ακουω ("hear"; multiple times)   Warning:  Overly pietist comment coming up:  Hearing the word is not sufficient.
σπειρος  ("seed"; multiple times; also see 13:38)  In Greek the word "seed" is actually a participle made into a noun, literally "The thing that is sown."  It is worth point out that in verse 38 the good seed are the sons of the kindgom.  Moreover, the in this parable, the seed does not refer to the word, but consistently refers to the people who receive or do not receive the word.  Again, I think most times we view ourselves as the field and the word as the seed, but in Matthew 13, we are the seeds.
σκανδαλιζεται ("stumble"; 21)  This means "scandalize"; how does the word scandalize you?
απατη ("deception"; 22)  An interesting side note on this word.  It closely sounds like "agape" which Christian communion meals were often called.  2 Peter 2:13 plays on this a bit a condemns the "apate" at the communion meals.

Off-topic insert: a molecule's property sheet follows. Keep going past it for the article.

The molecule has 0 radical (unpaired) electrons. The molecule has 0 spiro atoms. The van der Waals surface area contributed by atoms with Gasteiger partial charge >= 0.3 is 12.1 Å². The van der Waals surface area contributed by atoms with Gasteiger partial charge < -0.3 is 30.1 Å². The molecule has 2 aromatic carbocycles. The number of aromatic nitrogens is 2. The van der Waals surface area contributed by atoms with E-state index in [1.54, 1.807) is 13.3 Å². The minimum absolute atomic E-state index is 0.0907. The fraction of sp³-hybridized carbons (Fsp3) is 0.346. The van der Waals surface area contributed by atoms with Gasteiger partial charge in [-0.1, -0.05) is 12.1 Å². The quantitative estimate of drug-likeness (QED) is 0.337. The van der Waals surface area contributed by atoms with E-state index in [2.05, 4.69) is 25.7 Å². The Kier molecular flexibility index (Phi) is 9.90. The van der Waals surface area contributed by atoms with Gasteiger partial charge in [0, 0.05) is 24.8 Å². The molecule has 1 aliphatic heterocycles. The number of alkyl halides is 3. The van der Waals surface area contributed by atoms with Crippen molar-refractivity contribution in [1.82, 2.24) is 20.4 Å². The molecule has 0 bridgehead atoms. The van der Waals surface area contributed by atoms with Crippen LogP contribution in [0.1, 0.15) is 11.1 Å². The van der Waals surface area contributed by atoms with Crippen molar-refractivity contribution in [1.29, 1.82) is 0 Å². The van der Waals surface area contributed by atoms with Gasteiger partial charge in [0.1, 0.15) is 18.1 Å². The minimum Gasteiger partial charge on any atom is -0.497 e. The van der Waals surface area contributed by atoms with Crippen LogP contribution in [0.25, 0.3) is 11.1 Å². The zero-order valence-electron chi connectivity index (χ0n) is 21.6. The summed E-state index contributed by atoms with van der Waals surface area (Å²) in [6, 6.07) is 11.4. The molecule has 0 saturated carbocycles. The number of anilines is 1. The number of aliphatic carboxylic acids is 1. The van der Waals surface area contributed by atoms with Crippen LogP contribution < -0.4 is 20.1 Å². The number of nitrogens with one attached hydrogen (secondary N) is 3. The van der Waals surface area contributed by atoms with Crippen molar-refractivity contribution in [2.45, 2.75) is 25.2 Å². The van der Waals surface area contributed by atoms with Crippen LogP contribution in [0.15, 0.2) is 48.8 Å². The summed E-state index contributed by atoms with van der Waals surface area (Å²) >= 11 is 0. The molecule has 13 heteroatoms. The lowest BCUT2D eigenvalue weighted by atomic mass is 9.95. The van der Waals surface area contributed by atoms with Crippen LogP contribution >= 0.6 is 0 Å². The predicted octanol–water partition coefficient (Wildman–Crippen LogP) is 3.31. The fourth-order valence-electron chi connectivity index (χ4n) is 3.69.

Grammar Review:  Substantive participles
In Greek, you can make "substantive" participles very easily.  They are also easy to translate.
They follow the following pattern:  "The one who does X/Y/Z"  In English, this idea is accomplished with a relative pronoun clause:  I like the woman who married me.  Greek also has relative clauses, but the substantive participle is common.  Here we have a nice one:
ο τον λογον ακουων
Step one:  Identify it as a substantive participle.  How?  Well, you have a "the" (ie a definite article:  ο) and you only have one, otherwise it would be an adjectival.
Step two:  Get the participle:  ακουων
Step three:  Translate the basics under the formula "the one who does X":  The one who hears
Step four:  Correct for voice and tense:  Don't have to hear.
Step five:  translate the other stuff:  "The one who hears the word."  Greek will often sandwich important stuff for the substantive participle clause in between the article and the particple

Give it a try, with the last five words of verse 19...